"Valley has been able to keep rates low because we decided to own our generation resources, not sell them," said Valley Rural president and CEO Rich Bauer. "We only rely on the market for roughly 30 percent of our energy needs."
"The investor-owned utilities are buying almost their entire needs on the volatile market," he said.
Valley Rural operates differently than a company such as Penelec.
"We are owned and operated by those we serve," Bauer said. "Penelec is a for-profit company that is owned by shareholders. We are a not-for-profit company. Any money that we do make is returned to our member owners."
"Another great feature is that every member has a vote in how things are operated. It doesn't matter if you are a multi-million dollar company or a young person just starting out. Everyone gets one equal vote," he said.
Eckenrode believes in the co-op way of doing business.
"We are consumer-owned and oriented. We try to produce reliable, dependable, safe and affordable power to our consumers. It is run by a board of directors elected by the membership. We are self-regulated. That way, the directors also pay the same rates," Eckenrode said.
Today, Valley Rural has a digital map of its service area and a sophisticated outage system.
"We are very proud that we can get to outages more quickly and reduce outage time. That is what the consumer wants," Eckenrode said.
Valley Rural offers other services to its members such as a co-op connector card, which gives them national discounts, free energy audits, a Members Helping Members program to help those with financial hardships, and it provides educational programs for schools and civic organizations.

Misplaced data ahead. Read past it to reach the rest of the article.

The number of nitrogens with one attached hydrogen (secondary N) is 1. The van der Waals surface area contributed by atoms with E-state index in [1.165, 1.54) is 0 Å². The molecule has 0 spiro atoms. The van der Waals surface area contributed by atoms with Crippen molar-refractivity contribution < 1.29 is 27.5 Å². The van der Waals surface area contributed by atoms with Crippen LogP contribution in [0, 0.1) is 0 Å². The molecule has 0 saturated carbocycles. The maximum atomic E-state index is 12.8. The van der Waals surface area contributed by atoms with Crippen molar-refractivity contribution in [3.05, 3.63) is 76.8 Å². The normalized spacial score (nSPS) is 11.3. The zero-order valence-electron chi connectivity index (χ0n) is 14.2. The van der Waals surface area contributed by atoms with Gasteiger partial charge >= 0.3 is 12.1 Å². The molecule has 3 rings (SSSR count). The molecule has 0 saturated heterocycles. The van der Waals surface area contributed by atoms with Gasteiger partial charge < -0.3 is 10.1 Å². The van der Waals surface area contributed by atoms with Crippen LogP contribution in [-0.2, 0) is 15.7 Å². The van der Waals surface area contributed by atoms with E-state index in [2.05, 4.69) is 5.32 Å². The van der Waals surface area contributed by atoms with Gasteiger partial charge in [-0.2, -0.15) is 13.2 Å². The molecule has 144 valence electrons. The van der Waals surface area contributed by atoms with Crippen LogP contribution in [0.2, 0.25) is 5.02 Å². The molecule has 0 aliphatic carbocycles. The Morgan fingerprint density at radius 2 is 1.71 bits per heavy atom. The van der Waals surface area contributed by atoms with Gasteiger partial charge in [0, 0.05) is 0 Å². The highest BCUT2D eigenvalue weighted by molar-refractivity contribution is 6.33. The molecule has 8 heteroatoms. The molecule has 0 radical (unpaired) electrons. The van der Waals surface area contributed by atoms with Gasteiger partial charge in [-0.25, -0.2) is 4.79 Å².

Valley Rural also has a scholarship program and gives out 25 $1,000 scholarships each year to high school seniors.
Today, the company has its corporate office in Huntingdon with regional offices in Huntingdon, Martinsburg and Shade Gap. The co-op employs 60 workers, which includes line crews, engineers and administrative staff.
Eckenrode said the co-op's consumers have been the key to survival over the years.
"We have not lost sight of our mission to provide reliable, affordable power to our consumers at the lowest possible price. We always have to think about efficiency and quality. If you do that, things fall into place.
"We have a very dependable staff to make that happen. They are second to none and provide quality service to our consumers. We focus on what is best for our consumers because they are ensuring the success of our business," Eckenrode said.
Valley Rural is a great example of the relationship between a business organization and a community, said Peter Fitzgerald, director of community relations and member services for Pennsylvania Rural Electric Cooperative.
"It has been a model that has sustained itself for many years. The program is very strong at Valley Rural and throughout Pennsylvania, as well," Fitzgerald said.
Officials remain optimistic about the future.
"The future of Valley is going to be great. The cooperative model allows us to adapt easily to the needs of our membership. Technology will change. People will change, but the mission won't. If we can continue to provide the best possible service at the lowest possible cost, all the other pieces will fall into place," Bauer said.
Mirror Staff Writer Walt Frank is at 946-7467.